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From the Travel Office: Wine Tasting in Bordeaux
By Hideaway Report Editor
February 2, 2012
We arrived in the graceful, relaxed city of Bordeaux at the end of our French tour feeling happy but exhausted from a week of heavy-duty sightseeing. As wine lovers, we were excited to explore the world of Bordeaux, but heading out of the city to the châteaux — many of which require appointments and expect you to purchase a bottle or two — seemed daunting. Fortunately, our hotel, the exquisite Grand Hôtel de Bordeaux & Spa, turned out to be within a two-minute walk of two bars devoted to the glories of the local wine.
Wine connoisseurs should turn right out of the hotel and walk to Max Bordeaux, a sleek tasting bar with uplit tables and a shower of wine glasses raining from the ceiling. Several temperature-controlled cases contain everything from basic Graves to the greatest Premiers Grands Crus Classés. All these wines can be sampled by the glass in portions ranging from 25 to 75 milliliters, accessed by a card loaded with euro. If you have doubts about which wines to choose, a wall-mounted iPad offers fact sheets and wine critics’ tasting notes about every single wine, in English (the staff is also willing to assist, of course). We inserted our card into a case, pushed a button, and voilà! We had a €30 taste of 2004 Château Latour in our Riedel glass.
Following that remarkable 25 ml, we moved on to tastes of the 2004 Château Margaux, 2006 Château Cheval Blanc and 2006 Château Ausone. For €120, we were able to taste four of the greatest red wines in the world, in succession. It was an amazing opportunity — where else would we have this chance? All four showed amazing finesse on the palate, with supremely velvety mouthfeels and long finishes. We loved the ravishing fruit and earth of the Latour, the rich cocoa-raspberry qualities of the Margaux, the racier sexiness of the Cheval Blanc and the lusciously full, dramatic flavors of the Ausone. But all these wines seemed a little too young. When we go back, we’ll focus more on some of the less expensive but more ready-to-drink choices, such as the 2005 Château Giscours or the 2003 Château Pichon-Longueville Baron de Pichon-Longueville.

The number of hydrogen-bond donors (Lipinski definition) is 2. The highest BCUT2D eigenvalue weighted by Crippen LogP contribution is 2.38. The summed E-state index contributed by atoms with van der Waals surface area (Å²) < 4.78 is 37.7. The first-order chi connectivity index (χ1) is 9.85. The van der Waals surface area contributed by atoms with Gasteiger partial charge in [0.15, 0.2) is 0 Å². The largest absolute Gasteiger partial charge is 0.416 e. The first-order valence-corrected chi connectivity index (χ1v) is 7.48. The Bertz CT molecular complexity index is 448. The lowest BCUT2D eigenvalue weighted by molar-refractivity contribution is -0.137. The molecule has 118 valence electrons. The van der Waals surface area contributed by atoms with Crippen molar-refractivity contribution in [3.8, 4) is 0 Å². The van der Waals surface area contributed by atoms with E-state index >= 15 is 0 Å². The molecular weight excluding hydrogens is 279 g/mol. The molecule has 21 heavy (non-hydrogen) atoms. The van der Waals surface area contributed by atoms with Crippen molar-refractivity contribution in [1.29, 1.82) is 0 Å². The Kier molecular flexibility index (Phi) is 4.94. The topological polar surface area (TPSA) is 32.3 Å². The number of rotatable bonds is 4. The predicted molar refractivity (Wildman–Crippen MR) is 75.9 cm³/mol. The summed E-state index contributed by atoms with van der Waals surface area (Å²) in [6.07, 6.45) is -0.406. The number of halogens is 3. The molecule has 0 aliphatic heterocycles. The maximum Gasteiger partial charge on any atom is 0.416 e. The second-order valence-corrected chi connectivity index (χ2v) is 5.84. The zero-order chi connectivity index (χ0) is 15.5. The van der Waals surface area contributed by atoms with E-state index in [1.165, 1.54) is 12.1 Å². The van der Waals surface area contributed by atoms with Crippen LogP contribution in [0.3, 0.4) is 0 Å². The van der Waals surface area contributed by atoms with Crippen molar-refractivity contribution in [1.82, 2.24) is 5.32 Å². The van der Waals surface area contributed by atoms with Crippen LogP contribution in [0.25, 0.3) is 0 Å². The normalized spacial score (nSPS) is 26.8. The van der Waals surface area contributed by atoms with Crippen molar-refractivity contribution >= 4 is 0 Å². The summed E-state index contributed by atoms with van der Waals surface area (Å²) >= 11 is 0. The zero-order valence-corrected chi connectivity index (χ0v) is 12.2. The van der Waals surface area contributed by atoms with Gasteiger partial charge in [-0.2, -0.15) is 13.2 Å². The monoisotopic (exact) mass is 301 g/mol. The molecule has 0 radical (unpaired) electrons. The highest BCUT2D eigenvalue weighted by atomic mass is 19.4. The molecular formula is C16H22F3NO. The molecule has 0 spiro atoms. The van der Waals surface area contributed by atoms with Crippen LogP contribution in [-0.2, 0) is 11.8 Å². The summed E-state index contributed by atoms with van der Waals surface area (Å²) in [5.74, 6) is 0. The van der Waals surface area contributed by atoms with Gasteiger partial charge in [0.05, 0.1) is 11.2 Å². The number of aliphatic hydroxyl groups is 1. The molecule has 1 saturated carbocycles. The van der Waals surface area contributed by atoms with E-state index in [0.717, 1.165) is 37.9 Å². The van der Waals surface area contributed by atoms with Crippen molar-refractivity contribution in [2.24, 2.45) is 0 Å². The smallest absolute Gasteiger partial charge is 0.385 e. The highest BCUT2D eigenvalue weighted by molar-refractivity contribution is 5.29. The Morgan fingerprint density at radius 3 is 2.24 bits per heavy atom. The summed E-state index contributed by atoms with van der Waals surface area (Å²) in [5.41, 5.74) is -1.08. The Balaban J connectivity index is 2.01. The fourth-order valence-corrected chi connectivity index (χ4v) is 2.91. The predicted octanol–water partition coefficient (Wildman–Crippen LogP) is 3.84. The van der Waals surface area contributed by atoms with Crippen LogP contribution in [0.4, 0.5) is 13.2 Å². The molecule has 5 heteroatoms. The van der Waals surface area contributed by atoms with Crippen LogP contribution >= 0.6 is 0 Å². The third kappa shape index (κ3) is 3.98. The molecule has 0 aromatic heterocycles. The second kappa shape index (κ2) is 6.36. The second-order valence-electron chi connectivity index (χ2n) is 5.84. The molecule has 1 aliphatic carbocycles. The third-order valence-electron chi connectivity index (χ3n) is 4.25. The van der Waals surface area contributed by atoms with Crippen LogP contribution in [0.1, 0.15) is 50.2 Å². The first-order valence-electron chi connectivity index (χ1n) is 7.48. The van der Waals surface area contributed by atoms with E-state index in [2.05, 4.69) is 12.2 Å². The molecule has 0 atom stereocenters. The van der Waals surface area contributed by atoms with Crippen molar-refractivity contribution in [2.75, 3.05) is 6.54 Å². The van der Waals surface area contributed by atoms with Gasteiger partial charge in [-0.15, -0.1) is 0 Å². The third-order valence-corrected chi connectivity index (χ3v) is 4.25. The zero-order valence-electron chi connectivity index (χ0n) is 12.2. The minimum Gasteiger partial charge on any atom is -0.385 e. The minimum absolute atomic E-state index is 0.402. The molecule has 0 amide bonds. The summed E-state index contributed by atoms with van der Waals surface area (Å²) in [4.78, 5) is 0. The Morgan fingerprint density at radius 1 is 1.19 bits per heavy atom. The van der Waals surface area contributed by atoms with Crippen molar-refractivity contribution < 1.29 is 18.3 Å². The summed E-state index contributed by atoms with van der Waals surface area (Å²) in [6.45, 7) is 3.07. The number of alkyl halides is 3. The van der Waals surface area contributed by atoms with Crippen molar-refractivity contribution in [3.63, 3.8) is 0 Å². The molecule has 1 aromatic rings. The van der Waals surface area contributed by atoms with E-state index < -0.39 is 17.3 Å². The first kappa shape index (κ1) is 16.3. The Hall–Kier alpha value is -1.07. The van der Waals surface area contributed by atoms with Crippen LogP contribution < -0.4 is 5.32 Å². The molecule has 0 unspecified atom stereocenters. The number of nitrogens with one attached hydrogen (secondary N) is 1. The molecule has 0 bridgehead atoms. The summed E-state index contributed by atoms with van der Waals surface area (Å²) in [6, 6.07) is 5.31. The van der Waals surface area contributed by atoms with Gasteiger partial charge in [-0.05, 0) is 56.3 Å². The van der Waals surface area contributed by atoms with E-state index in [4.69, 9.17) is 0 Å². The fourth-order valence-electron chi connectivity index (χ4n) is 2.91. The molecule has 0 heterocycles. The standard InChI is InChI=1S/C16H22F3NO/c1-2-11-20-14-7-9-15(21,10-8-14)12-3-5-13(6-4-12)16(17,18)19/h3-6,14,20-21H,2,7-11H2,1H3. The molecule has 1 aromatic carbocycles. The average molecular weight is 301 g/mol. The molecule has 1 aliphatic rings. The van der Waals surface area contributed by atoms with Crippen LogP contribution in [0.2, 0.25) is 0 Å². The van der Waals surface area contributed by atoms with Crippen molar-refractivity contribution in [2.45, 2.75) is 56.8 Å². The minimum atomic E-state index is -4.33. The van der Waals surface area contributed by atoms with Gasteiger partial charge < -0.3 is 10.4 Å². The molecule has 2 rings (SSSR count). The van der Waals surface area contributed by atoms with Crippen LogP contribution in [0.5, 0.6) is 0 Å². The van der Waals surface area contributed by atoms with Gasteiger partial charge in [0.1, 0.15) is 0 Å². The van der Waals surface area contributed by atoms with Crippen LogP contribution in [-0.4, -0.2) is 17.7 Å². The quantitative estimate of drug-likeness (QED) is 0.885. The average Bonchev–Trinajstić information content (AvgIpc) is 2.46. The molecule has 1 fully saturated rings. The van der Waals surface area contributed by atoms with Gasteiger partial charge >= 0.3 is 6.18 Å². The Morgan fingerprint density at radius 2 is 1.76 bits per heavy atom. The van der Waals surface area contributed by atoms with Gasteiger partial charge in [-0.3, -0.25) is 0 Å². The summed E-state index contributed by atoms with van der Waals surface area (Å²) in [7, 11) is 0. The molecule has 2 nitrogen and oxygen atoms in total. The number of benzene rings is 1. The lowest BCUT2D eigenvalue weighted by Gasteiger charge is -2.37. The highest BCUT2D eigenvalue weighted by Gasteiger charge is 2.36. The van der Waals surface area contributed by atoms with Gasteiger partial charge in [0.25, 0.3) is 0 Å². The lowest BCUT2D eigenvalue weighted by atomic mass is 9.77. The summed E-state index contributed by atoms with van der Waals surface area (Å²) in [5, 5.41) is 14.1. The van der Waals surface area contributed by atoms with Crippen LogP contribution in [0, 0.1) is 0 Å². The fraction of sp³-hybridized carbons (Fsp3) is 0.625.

Those interested in simply having a fun time with Bordeaux wines should make a left out of the Grand Hôtel, cross the harmonious Place de la Comédie and visit Bar à Vin. Whereas we had Max Bordeaux almost entirely to ourselves, Bar à Vin buzzed with locals and tourists enjoying value-priced wines with plates of charcuterie and cheese. Generous half-glass pours of seven wines set us back a total of €15 (because Bar à Vin’s goal is to promote local wines, the prices are startlingly low). The Crémant de Bordeaux and the Graves were duds, but the 2006 Clos les Grandes Versannes (Saint-Emilion Grand Cru), 2009 Château les Grands Sillons (Pomerol) and Château Lamourette (Sauternes) tasted absolutely delicious. Since the prices are so reasonable, there’s no reason not to order the best wines on the menu.
Spirits connoisseurs should not miss Cognac Only, a gem of a boutique five minutes on foot from the Grand Hôtel. This family-owned store has an incredible Cognac selection, including numerous minibar-sized samples ideal for those interested in taking a risk on something new. We came away with an elegant teardrop-shaped bottle of Baron Otard VSOP (hard to find in the United States), and a small bottle of Château de Beaulon, distilled from Folle Blanche in the manner of pre-phylloxera Cognacs (hard to find anywhere). Several well-priced vintage Cognacs are also available.
For those interested in visiting some of the beautiful châteaux of Bordeaux region, the Travel Office can easily arrange appointments and tastings. But for those who wish to simply relax and enjoy the 18th-century charms of the city, a huge array of great local wines is available just steps from the Grand Hôtel.
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